/ Friday, February 21, 2020
Recently I heard a Muslim scholar speak on the history and place of the Qur’an in Muslim life. Her view is that Muslims were cut off from authentic Islamic culture by European colonization of Muslim lands (including “all the lands around the Mediterranean”). Colonization, she says, robbed Muslim women of their significant roles in society and turned lively faith-based centres of higher learning and civic life into bureaucratic institutions. Asked what she considered to be Islam’s unique expressions in North America, she cited its adaptation to multiculturalism and that Muslims have embraced community responsibility to indigenous Canadians for implementing Truth and Reconciliation Commission recommendations. She added that indigenous Canadians and Muslims share the experience of being colonized.
Having just begun reading Efraim Karsh’s Islamic Imperialism: A History, I felt like I’d landed on another planet! How could she ignore 13 centuries of Islamic conquest and colonialism starting in 622 A.D. up until the dissolution of the Ottoman caliphate in 1922? What about the second-class rights women and non-Muslims endured under sharia law during that time period and even today? And wasn’t it indigenous Spaniards who wrested Spain from Muslim colonialists? She was seeing a vase and I was seeing two faces.
I won the copy of her book given as a door prize. It has value in documenting Islamic culture, but my sense of “right-ness” is offended by her blinkered view of history. I want to challenge her on it. Someone should! I’m also being challenged to examine blind spots in the way we Christians view our own history. For example, many Christians commemorate the Holocaust without the slightest inkling that the Church has been one of the most egregious persecutors of Jews ever since the 4th century when Constantine Romanized the church, made it an institution of the state and began stripping its Jewish heritage. As a result, much of the Church today believes God is finished with the Jews – actually denying His covenant-keeping faithfulness.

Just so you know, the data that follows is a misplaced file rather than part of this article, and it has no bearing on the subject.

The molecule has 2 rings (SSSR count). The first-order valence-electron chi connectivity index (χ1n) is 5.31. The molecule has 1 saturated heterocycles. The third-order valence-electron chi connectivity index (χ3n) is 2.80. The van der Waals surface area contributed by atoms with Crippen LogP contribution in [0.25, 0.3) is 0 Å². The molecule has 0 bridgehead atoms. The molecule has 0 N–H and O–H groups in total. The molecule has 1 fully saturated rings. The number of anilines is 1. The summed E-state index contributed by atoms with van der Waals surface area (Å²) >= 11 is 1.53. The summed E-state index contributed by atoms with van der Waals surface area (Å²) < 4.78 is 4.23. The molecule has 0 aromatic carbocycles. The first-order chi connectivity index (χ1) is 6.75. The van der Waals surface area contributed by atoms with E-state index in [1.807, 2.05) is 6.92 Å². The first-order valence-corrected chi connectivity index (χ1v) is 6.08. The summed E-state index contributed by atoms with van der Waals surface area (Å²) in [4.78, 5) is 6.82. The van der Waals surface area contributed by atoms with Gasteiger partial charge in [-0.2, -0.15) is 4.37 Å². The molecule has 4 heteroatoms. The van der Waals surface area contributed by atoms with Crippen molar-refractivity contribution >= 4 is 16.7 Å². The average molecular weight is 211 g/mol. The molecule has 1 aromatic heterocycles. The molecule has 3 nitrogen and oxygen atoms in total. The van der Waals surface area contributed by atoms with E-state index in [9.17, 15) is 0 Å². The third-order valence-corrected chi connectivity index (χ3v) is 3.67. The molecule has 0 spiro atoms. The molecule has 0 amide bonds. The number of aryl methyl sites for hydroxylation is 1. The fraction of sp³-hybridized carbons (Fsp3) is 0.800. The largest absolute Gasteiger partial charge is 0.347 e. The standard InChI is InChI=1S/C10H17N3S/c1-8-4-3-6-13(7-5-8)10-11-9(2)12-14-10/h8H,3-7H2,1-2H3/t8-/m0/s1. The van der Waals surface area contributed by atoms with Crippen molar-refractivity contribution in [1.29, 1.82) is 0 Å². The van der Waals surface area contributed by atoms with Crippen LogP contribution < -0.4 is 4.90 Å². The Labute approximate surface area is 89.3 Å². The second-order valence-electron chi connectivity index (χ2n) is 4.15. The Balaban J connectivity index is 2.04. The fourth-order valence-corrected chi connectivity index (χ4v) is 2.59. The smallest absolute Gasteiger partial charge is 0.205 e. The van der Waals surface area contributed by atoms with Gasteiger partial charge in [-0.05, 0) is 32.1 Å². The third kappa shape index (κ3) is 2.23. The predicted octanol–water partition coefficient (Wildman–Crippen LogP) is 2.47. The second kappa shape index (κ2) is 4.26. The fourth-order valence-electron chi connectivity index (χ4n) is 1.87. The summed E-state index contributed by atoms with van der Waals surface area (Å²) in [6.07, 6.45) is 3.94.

Historians and cultural anthropologists like Karsh invest their effort in challenging this Muslim scholar’s narrative. Where should I invest my intercession? I am to live by faith, not by what I see (2 Co 5:7). I suspect Paul’s advice to Titus also applies to me: “But avoid foolish controversies and genealogies and arguments and quarrels about the law, because these are unprofitable and useless” (3:9). It’s about my focus. If I focused on bringing truth to bear on this narrative, I’d miss my main purpose, which is to bear witness to the Truth. “…For this purpose I was born and for this purpose I have come into the world—to bear witness to the truth. Everyone who is of the truth listens to My voice” (Jesus addressing Pilate, Jn 18:37).
Lord Jesus, You embodied Truth for all to see. Please remove the veils from our blind spots so we see You with increasing clarity and embody You in our interactions with others. May we walk with You through the forest of distractions toward Your light.
We ask for mercy for those who lead others astray using lies they sincerely believe. Remove their veils and expose the deceptions so they can repent (turn), walk toward You and with You, and help others find the Way. Appoint and empower scholars to search out and publish truth. Build for Yourself a family who worship You in Spirit and in truth (Jn 4:19-24).